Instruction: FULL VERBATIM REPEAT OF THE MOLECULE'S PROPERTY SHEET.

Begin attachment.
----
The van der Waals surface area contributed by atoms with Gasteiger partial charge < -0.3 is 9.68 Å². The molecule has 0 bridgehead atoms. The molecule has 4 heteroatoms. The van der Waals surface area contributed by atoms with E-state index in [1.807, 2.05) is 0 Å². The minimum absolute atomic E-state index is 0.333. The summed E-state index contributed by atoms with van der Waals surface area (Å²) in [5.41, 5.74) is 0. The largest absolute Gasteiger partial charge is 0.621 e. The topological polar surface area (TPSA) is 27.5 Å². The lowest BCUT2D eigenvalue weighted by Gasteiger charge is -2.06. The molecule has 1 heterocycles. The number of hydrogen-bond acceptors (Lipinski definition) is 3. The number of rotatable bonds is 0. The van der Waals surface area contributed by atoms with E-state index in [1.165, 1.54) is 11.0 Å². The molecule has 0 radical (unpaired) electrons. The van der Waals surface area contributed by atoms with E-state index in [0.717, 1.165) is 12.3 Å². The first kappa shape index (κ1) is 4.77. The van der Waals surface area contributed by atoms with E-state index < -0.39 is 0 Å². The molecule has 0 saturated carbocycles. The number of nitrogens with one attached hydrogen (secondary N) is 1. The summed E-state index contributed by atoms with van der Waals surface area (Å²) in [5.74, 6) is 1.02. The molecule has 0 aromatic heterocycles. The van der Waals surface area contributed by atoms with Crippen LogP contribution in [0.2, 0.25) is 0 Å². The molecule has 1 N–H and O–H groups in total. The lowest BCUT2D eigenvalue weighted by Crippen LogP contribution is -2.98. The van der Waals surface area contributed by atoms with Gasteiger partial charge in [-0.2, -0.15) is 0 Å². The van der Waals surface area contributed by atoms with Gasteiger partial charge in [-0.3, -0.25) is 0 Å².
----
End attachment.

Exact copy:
The van der Waals surface area contributed by atoms with Gasteiger partial charge < -0.3 is 9.68 Å². The molecule has 0 bridgehead atoms. The molecule has 4 heteroatoms. The van der Waals surface area contributed by atoms with E-state index in [1.807, 2.05) is 0 Å². The minimum absolute atomic E-state index is 0.333. The summed E-state index contributed by atoms with van der Waals surface area (Å²) in [5.41, 5.74) is 0. The largest absolute Gasteiger partial charge is 0.621 e. The topological polar surface area (TPSA) is 27.5 Å². The lowest BCUT2D eigenvalue weighted by Gasteiger charge is -2.06. The molecule has 1 heterocycles. The number of hydrogen-bond acceptors (Lipinski definition) is 3. The number of rotatable bonds is 0. The van der Waals surface area contributed by atoms with E-state index in [1.165, 1.54) is 11.0 Å². The molecule has 0 radical (unpaired) electrons. The van der Waals surface area contributed by atoms with E-state index in [0.717, 1.165) is 12.3 Å². The first kappa shape index (κ1) is 4.77. The van der Waals surface area contributed by atoms with E-state index < -0.39 is 0 Å². The molecule has 0 saturated carbocycles. The number of nitrogens with one attached hydrogen (secondary N) is 1. The summed E-state index contributed by atoms with van der Waals surface area (Å²) in [5.74, 6) is 1.02. The molecule has 0 aromatic heterocycles. The van der Waals surface area contributed by atoms with Crippen LogP contribution in [0.2, 0.25) is 0 Å². The molecule has 1 N–H and O–H groups in total. The lowest BCUT2D eigenvalue weighted by Crippen LogP contribution is -2.98. The van der Waals surface area contributed by atoms with Gasteiger partial charge in [-0.2, -0.15) is 0 Å². The van der Waals surface area contributed by atoms with Gasteiger partial charge in [-0.3, -0.25) is 0 Å².